Wednesday, December 13, 2023
HomeBankWhat Is A Payroll Advance? – Chime

What Is A Payroll Advance? – Chime

Payroll advances can be a convenient solution to a cash crunch, but they have drawbacks too. Here’s what to consider before setting one up.


A fast source of money

If you’re in a financial jam, a pay advance can get you money quickly. Employers usually approve and pay out payroll advances within a few days. They know employees need the money from an advance as soon as possible.

High approval rate with no credit check

A payroll advance is based on your salary. Your employer will not check your credit score or financial information outside of work. Employers also approve these loans easily because you’re promising to repay using your future salary. Employers aren’t taking on much risk that you won’t pay them back.

Competitive interest rates and fees

Employers can charge low interest rates and fees on payroll advances. They aren’t trying to profit off employees with money trouble. While the exact cost will depend on where you work, you will probably receive a more competitive offer than borrowing elsewhere. Some employers might charge no interest at all.

Simple to set up and pay back

Your job’s payroll department figured out the details for the payroll advance program. They also set up the payroll deduction to collect repayment from you. You don’t need to schedule future loan payments from your bank account.


Can push you further into financial trouble

A payroll advance is not extra or free money. You’re simply borrowing from your future earnings. While that can help your immediate problems, it could lead to trouble later when you get a smaller paycheck due to the loan payments. If you’re not careful, you could become dependent on payroll advances and start falling short on bills and other expenses.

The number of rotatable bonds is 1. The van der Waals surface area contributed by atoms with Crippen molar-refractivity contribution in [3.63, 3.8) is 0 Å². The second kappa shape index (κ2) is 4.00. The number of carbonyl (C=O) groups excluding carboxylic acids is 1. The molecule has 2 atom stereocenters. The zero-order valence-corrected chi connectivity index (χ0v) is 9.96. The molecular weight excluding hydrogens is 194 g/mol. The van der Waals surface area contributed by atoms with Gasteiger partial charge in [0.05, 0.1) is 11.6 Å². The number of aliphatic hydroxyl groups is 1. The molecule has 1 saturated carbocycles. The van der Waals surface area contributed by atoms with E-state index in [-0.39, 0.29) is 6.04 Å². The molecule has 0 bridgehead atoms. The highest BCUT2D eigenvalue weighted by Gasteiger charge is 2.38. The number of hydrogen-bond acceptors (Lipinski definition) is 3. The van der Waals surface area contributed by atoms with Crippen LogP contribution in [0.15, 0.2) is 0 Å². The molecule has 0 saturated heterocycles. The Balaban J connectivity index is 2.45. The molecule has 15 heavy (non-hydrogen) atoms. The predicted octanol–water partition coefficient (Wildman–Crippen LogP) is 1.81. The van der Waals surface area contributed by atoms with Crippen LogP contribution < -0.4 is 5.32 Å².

Possible interest and fees

There’s a good chance you will owe some interest or fees for taking a payroll advance. Even if these costs are low, you’re getting less money overall than if you had waited for your regular paycheck.

Possible restrictions on taking an advance

Employers can have eligibility restrictions on who can use a payroll advance. For example, they might limit the advances only to full-time employees or those who have worked at the company for a minimum number of months. Your job may also limit when you can take advances, like at most twice a year or only for a proven financial emergency.

Limits your ability to change jobs

When you take out a salary advance, you promise to repay the money with future earnings. If you quit before paying off the advance, your employer could require you to pay off the entire loan immediately. You might be stuck at the job until you’ve finished covering the advance.



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